by Joanne Mullowney

Every autumn we post our Annual Autumn Cleanup article asking readers to rethink the prevailing custom of treating leaves as waste by raking them to the curb for Township pickup. We suggest instead that you channel your inner Environmental Steward by leaf cycling. The benefits of leaf cycling, the practice of hoarding your autumn leaf drop for use in your landscape, are many. They include the retention of raw materials for the compost pile, provision of an insulating winter cover in the garden, soil building, moisture retention, and reduction in the amount of resources our Township puts out for fall cleanup, saving taxpayer dollars. And while you might think that this leaves the yard looking a little less than perfect, less labor may be required as we strive to become Leaf Litter Bugs.

The Benefit of Providing Habitat

The somewhat messy yard contributes yet another important benefit – habitat, not a traditional concern of the average gardener. Did you know that despite its not so perfect look, leaf litter provides an important foraging space for a wide variety of birds, small mammals and insects? Also providing benefit is the untrimmed garden where ladybugs and lacewings reside in native grasses and pollinating bees settle in hollow plant stems. Butterflies and moths winter in chrysalides on the ground and baby spiders hide out amid the decaying plant stems.[1] Birds feed from dried seed heads in winter.

Some wildlife use the leaf litter and other dead vegetation to insulate them from winter’s chill, while others, such as earthworms feed on the litter, breaking it into smaller pieces. Bacteria and fungi in turn convert theses smaller pieces into nutrients which then sustain neighboring plants. They in turn help support biodiversity by becoming food themselves. Toads, beetles, ladybugs and much more also live in your backyard’s leaf litter. Each is an integral part of the food web.

The Challenge

We have a tendency to want to put things in order at the end of the gardening season. Raking up and disposing of our leaves, chopping down dead flower stalks and grasses all contribute to a manicured appearance. So how do you balance a desire to have a not-so-messy yard (and not irritate the neighbors) with the needs of the interconnected web of creatures that provide biodiversity and heretofore underappreciated benefits to your garden?   First you have to realize that you don’t have to let your whole garden go wild; you can start out small. Just leave a section or two untrimmed or start in the backyard. One trick also is to settle the leaves under the branches of your shrubs. Give it a year and your leaf litter will have broken down while providing mulch and increasing the soil’s water retention abilities.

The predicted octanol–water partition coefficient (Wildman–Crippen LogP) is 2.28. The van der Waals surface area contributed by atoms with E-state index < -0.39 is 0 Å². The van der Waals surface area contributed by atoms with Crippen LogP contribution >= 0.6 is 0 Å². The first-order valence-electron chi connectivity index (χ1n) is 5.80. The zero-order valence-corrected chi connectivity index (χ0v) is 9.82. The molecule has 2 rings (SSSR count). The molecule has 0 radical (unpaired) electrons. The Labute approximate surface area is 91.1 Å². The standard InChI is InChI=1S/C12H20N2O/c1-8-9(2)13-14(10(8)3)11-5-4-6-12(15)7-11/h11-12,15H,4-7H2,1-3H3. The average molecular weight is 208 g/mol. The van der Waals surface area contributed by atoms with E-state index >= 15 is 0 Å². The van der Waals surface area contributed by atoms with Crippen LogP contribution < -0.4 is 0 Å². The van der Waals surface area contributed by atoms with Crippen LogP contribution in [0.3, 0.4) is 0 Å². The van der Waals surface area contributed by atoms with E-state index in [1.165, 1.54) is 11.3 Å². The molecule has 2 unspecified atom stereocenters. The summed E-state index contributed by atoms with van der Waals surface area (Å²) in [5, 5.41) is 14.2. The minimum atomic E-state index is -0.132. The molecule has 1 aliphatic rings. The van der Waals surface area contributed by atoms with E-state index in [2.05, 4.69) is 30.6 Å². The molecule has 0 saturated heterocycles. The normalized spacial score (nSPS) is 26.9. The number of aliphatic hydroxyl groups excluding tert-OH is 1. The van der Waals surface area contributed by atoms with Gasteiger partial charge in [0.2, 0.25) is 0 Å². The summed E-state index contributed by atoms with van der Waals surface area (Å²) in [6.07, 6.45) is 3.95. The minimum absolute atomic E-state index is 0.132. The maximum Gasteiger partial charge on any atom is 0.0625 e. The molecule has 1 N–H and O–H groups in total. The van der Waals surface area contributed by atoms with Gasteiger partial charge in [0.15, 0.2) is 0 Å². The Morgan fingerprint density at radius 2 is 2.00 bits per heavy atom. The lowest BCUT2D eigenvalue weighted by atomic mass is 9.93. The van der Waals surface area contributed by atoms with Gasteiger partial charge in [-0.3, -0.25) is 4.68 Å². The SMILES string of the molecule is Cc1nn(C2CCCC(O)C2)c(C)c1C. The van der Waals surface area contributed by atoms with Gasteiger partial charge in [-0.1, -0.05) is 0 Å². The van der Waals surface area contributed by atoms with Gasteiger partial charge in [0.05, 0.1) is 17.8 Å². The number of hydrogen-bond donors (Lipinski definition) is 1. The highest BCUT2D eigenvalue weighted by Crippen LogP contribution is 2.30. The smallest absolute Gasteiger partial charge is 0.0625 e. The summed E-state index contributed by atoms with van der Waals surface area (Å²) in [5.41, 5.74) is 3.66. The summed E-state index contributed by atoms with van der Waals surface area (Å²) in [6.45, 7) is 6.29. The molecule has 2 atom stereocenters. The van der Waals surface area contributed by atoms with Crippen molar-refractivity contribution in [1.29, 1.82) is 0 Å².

The Winter Garden

In addition, learn to appreciate your winter garden. I highly recommend The Garden in Winter by Suzy Bales to assist you in this task.[2] Light brown native grasses swaying in the wind look beautiful against the snow, as do the seed heads of Echinacea, Rudbeckia and Yarrows which all provide winter forage and are inviting to the birds.

So what to do with those leaves?

You might try a combination of methods. Rake out some of the leaves from the beds that are simply too much and might smother tender plants and cause them to rot over the winter. Add them to the compost pile or the leaf pile on the lawn while the rest remain in the beds. Then take your mulching mower and chop them up into small pieces. (Yes, using gas mowers is considered an unsustainable gardening practice, but consider the greater good.) Rake up most of the chopped leaves and place them back in the garden around shrubs and plants.   Not surprisingly, they are greatly reduced in volume and contribute to a more manicured look. The remainder can stay on your lawn and decompose there. Do this as needed until the end of the season and the leaves will break down over the winter providing your soil with valuable nutrients all the while enhancing habitat.

Then, don’t rush your spring cleanup. Many insects living in your backyard habitat do not emerge all that early. This past year I left the leaves in a large part of the garden undisturbed and they were quickly hidden by emerging vegetation. Some I pulled out and chopped for mulch and put back in the beds. This yielded a combination of leaf litter and mulch. It was fascinating to watch the birds forage in the leaf litter around the shrubs and perennials.

Set yourself a goal of gardening more sustainably by trying to reach a balance between aesthetics and respecting the natural processes occurring in the landscape. After all, Mother Nature doesn’t have anyone carting out leaves to the curb. Our world desperately needs more environmental stewards, eco-gardeners working in harmony with nature and conserving natural resources. We ask you to become a litter bug; a Leaf Litter Bug, that is.

[1] McManus, Melanie Radzicki, Before You Clean Up Plant Debris, Consider the Benefits of a Messy Yard. https://www.nwf.org/News-and-Magazines/National-Wildlife/Gardening/Archives/2000/Consider-Benefits-of-Plant-Debris.aspx , 10-01-2000.

[2] Bales, Suzy, The Garden in Winter: Plant for Beauty and Interest in the Quiet Season. New York: Rodale, 2007